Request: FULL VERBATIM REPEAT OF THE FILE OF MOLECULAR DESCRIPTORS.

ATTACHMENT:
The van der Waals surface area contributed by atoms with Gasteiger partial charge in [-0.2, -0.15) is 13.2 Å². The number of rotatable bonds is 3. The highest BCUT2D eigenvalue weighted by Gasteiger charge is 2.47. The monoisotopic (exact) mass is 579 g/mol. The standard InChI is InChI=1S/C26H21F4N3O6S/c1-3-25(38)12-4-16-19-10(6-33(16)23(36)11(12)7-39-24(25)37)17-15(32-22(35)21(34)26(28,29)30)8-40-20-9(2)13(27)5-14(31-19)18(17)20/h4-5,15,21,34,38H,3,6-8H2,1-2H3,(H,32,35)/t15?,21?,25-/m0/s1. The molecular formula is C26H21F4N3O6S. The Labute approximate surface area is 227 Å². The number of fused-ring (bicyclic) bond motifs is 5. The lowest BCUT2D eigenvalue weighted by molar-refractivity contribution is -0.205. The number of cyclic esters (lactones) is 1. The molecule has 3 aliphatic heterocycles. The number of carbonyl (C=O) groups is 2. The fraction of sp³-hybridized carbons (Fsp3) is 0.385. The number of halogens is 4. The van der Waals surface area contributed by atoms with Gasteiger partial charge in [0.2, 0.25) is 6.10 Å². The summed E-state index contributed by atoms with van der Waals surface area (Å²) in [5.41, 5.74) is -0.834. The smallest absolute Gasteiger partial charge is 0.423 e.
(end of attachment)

The van der Waals surface area contributed by atoms with Gasteiger partial charge in [-0.2, -0.15) is 13.2 Å². The number of rotatable bonds is 3. The highest BCUT2D eigenvalue weighted by Gasteiger charge is 2.47. The monoisotopic (exact) mass is 579 g/mol. The standard InChI is InChI=1S/C26H21F4N3O6S/c1-3-25(38)12-4-16-19-10(6-33(16)23(36)11(12)7-39-24(25)37)17-15(32-22(35)21(34)26(28,29)30)8-40-20-9(2)13(27)5-14(31-19)18(17)20/h4-5,15,21,34,38H,3,6-8H2,1-2H3,(H,32,35)/t15?,21?,25-/m0/s1. The molecular formula is C26H21F4N3O6S. The Labute approximate surface area is 227 Å². The number of fused-ring (bicyclic) bond motifs is 5. The lowest BCUT2D eigenvalue weighted by molar-refractivity contribution is -0.205. The number of cyclic esters (lactones) is 1. The molecule has 3 aliphatic heterocycles. The number of carbonyl (C=O) groups is 2. The fraction of sp³-hybridized carbons (Fsp3) is 0.385. The number of halogens is 4. The van der Waals surface area contributed by atoms with Gasteiger partial charge in [0.2, 0.25) is 6.10 Å². The summed E-state index contributed by atoms with van der Waals surface area (Å²) in [5.41, 5.74) is -0.834. The smallest absolute Gasteiger partial charge is 0.423 e.